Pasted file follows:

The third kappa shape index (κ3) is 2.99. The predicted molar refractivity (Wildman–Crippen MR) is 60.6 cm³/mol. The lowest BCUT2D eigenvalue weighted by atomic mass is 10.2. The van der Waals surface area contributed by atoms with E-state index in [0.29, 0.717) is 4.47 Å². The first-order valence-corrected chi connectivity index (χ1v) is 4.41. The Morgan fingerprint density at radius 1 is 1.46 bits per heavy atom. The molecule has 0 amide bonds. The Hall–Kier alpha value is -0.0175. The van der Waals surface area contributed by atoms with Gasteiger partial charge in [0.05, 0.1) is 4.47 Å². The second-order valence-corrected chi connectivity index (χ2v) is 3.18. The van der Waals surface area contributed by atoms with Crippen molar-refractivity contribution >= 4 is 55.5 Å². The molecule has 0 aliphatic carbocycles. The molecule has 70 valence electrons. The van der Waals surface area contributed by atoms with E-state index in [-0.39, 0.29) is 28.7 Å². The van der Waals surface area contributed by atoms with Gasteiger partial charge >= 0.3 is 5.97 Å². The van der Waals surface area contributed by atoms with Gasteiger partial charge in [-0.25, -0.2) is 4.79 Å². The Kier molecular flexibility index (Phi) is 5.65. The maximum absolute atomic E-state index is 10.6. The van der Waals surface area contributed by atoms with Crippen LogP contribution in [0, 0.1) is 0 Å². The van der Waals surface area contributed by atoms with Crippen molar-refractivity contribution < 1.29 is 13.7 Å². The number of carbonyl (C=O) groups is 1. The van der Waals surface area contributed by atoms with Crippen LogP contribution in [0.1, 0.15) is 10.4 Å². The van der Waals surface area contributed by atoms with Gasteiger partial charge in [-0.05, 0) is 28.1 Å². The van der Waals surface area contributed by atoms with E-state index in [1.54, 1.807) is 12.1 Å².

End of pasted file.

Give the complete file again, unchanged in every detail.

The third kappa shape index (κ3) is 2.99. The predicted molar refractivity (Wildman–Crippen MR) is 60.6 cm³/mol. The lowest BCUT2D eigenvalue weighted by atomic mass is 10.2. The van der Waals surface area contributed by atoms with E-state index in [0.29, 0.717) is 4.47 Å². The first-order valence-corrected chi connectivity index (χ1v) is 4.41. The Morgan fingerprint density at radius 1 is 1.46 bits per heavy atom. The molecule has 0 amide bonds. The Hall–Kier alpha value is -0.0175. The van der Waals surface area contributed by atoms with Gasteiger partial charge in [0.05, 0.1) is 4.47 Å². The second-order valence-corrected chi connectivity index (χ2v) is 3.18. The van der Waals surface area contributed by atoms with Crippen molar-refractivity contribution >= 4 is 55.5 Å². The molecule has 0 aliphatic carbocycles. The molecule has 70 valence electrons. The van der Waals surface area contributed by atoms with E-state index in [-0.39, 0.29) is 28.7 Å². The van der Waals surface area contributed by atoms with Gasteiger partial charge >= 0.3 is 5.97 Å². The van der Waals surface area contributed by atoms with Gasteiger partial charge in [-0.25, -0.2) is 4.79 Å². The Kier molecular flexibility index (Phi) is 5.65. The maximum absolute atomic E-state index is 10.6. The van der Waals surface area contributed by atoms with Crippen LogP contribution in [0, 0.1) is 0 Å². The van der Waals surface area contributed by atoms with Crippen molar-refractivity contribution < 1.29 is 13.7 Å². The number of carbonyl (C=O) groups is 1. The van der Waals surface area contributed by atoms with Crippen LogP contribution in [0.1, 0.15) is 10.4 Å². The van der Waals surface area contributed by atoms with Gasteiger partial charge in [-0.05, 0) is 28.1 Å². The van der Waals surface area contributed by atoms with E-state index in [1.54, 1.807) is 12.1 Å².